(because amendment to commentary was intended to clarify guideline's application and was not meant to substantively change the commentary or the guideline the court can consider amendment, even though it was not in effect at the time of the commission of the offense).
Revised Application Note 2 does not preclude a defendant who exercises his constitutional right to go to trial from getting a two-point reduction for acceptance of responsibility. It merely provides that a defendant who goes to trial normally will have difficulty proving acceptance of responsibility, unless the defendant went to trial to challenge the constitutionality of a statute or to challenge whether the statute applied to his conduct. The original Application Note 2, which was in effect at the time defendant committed the offenses, also stated that defendants who go to trial on issues not relating to factual guilt are those most likely to be able to show acceptance of responsibility. While the original Application Note 2 stated that "conviction by trial does not preclude a defendant from consideration under this section," it still required that defendant be able to show "sincere contrition." Given the lack of clarity of defendant's letters and the tardiness of his decision to try to show acceptance of responsibility, the court finds that defendant has not shown "sincere contrition." Thus, under both the original and the revised Application Note 2 to § 3E1.1, the court declines to reduce defendant's offense level by two points for acceptance of responsibility.
Increase of Base Offense Level for Count I
According to Guideline § 2K1.4, the base offense level for the offense of arson is 6. The probation department found that defendant recklessly endangered the safety of another and therefore the probation officer, pursuant to § 2K1.4(b)(2), recommended increasing defendant's base offense level by 14 points. Defendant objects to such a large increase in the base offense level for Count I. Defendant contends that the evidence does not support a finding of reckless endangerment because the store is not adjacent to any residential property. The defendant further argues that he took steps to insure the safety of others, such as closing the store early and instructing his employees to leave the premises.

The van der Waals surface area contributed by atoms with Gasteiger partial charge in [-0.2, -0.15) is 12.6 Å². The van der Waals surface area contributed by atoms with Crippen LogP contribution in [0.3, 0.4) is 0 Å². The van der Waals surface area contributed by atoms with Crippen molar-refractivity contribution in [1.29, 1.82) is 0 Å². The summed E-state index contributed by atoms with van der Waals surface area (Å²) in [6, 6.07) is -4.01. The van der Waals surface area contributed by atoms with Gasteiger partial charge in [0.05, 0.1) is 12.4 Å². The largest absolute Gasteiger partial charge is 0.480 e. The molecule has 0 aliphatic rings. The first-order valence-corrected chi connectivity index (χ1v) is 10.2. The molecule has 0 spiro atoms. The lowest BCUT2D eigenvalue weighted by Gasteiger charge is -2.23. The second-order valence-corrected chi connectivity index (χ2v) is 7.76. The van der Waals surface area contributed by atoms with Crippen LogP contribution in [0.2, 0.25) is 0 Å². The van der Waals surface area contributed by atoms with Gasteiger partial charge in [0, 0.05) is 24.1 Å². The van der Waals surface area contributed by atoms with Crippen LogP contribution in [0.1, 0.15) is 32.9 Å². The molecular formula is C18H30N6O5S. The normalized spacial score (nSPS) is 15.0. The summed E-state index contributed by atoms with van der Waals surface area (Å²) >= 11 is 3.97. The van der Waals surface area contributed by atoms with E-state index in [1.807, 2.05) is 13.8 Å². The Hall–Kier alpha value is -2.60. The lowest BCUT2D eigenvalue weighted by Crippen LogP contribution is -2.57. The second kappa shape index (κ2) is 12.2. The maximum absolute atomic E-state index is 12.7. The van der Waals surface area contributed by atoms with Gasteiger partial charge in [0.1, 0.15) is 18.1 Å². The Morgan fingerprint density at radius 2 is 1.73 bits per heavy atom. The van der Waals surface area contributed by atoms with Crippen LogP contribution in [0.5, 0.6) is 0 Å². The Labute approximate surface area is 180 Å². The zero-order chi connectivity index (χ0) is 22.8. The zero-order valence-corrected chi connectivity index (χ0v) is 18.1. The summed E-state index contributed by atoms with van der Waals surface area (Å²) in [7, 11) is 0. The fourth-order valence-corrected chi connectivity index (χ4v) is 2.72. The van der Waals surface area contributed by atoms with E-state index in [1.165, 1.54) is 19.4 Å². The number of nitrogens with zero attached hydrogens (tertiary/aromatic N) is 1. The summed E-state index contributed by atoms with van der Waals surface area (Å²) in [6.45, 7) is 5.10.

The court finds that despite defendant's contentions, there is sufficient evidence to warrant a 14 point increase in the base offense level for Count I. Although defendant closed the store early to clear the building before setting the fire, he did not wait very long after closing before he started the fire. The store was normally open until 11:00 p.m. and defendant started the fire at 11:02 p.m. Although none of defendant's employees was present, last-minute customers, expecting the store to be open until 11:00 p.m., may have come to the store and gotten injured. Moreover, there was a phone outside the store and Rose Herron testified at trial that she had just finished using the phone about a minute before the explosion.
Not only did defendant's conduct recklessly endanger possible shoppers and pedestrians using the phone, but it also endangered the lives of the firefighters sent to put out the fire. The entire back wall of the store was blown out and flammable liquids had been poured throughout the area. Furthermore, there was evidence that defendant left the doors of his coolers open to provide more oxygen for the fire. The aforementioned evidence indicates that defendant intended to create a major fire which, by definition, would endanger the lives of the firefighters who were on the scene. In sum, because of the danger defendant created for shoppers, pedestrians and firefighters, the court finds that a 14 point increase of the base offense level for Count I is warranted.
Grouping of Arson and Mail Fraud Counts
Section 3D1.2(b) of the Guidelines provides, in pertinent part:
All counts involving substantially the same harm shall be grouped together into a single Group. Counts involve substantially the same harm within the meaning of this rule: